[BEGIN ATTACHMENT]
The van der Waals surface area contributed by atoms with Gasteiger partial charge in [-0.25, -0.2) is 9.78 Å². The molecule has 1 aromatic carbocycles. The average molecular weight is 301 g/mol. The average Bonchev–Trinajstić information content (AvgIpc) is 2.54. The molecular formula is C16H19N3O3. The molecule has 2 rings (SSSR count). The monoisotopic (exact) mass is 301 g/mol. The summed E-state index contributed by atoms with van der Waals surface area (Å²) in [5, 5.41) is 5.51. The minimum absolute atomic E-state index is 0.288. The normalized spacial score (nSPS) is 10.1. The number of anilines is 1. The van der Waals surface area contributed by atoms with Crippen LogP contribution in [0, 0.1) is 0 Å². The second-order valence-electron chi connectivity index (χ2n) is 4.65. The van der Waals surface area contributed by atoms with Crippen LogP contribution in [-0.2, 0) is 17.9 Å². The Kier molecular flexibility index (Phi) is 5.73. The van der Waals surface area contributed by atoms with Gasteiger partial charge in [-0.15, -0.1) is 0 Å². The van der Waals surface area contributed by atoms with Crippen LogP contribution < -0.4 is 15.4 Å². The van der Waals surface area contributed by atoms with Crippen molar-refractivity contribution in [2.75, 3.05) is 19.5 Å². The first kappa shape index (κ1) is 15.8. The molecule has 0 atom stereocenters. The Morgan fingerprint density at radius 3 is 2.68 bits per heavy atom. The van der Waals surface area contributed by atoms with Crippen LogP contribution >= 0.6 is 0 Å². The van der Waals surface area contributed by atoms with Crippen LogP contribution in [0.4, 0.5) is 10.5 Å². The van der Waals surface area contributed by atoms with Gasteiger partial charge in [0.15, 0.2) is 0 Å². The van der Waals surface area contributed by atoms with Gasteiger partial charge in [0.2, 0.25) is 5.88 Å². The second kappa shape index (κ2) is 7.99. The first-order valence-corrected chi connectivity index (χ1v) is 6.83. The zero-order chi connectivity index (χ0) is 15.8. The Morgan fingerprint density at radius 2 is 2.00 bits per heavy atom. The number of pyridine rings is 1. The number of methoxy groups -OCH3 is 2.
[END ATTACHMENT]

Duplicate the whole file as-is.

The van der Waals surface area contributed by atoms with Gasteiger partial charge in [-0.25, -0.2) is 9.78 Å². The molecule has 1 aromatic carbocycles. The average molecular weight is 301 g/mol. The average Bonchev–Trinajstić information content (AvgIpc) is 2.54. The molecular formula is C16H19N3O3. The molecule has 2 rings (SSSR count). The monoisotopic (exact) mass is 301 g/mol. The summed E-state index contributed by atoms with van der Waals surface area (Å²) in [5, 5.41) is 5.51. The minimum absolute atomic E-state index is 0.288. The normalized spacial score (nSPS) is 10.1. The number of anilines is 1. The van der Waals surface area contributed by atoms with Crippen LogP contribution in [0, 0.1) is 0 Å². The second-order valence-electron chi connectivity index (χ2n) is 4.65. The van der Waals surface area contributed by atoms with Crippen LogP contribution in [-0.2, 0) is 17.9 Å². The Kier molecular flexibility index (Phi) is 5.73. The van der Waals surface area contributed by atoms with Gasteiger partial charge in [-0.15, -0.1) is 0 Å². The van der Waals surface area contributed by atoms with Crippen LogP contribution < -0.4 is 15.4 Å². The van der Waals surface area contributed by atoms with Crippen molar-refractivity contribution in [2.75, 3.05) is 19.5 Å². The first kappa shape index (κ1) is 15.8. The molecule has 0 atom stereocenters. The Morgan fingerprint density at radius 3 is 2.68 bits per heavy atom. The van der Waals surface area contributed by atoms with Crippen LogP contribution >= 0.6 is 0 Å². The van der Waals surface area contributed by atoms with Crippen LogP contribution in [0.4, 0.5) is 10.5 Å². The van der Waals surface area contributed by atoms with Gasteiger partial charge in [0.15, 0.2) is 0 Å². The van der Waals surface area contributed by atoms with Gasteiger partial charge in [0.2, 0.25) is 5.88 Å². The second kappa shape index (κ2) is 7.99. The first-order valence-corrected chi connectivity index (χ1v) is 6.83. The zero-order chi connectivity index (χ0) is 15.8. The Morgan fingerprint density at radius 2 is 2.00 bits per heavy atom. The number of pyridine rings is 1. The number of methoxy groups -OCH3 is 2.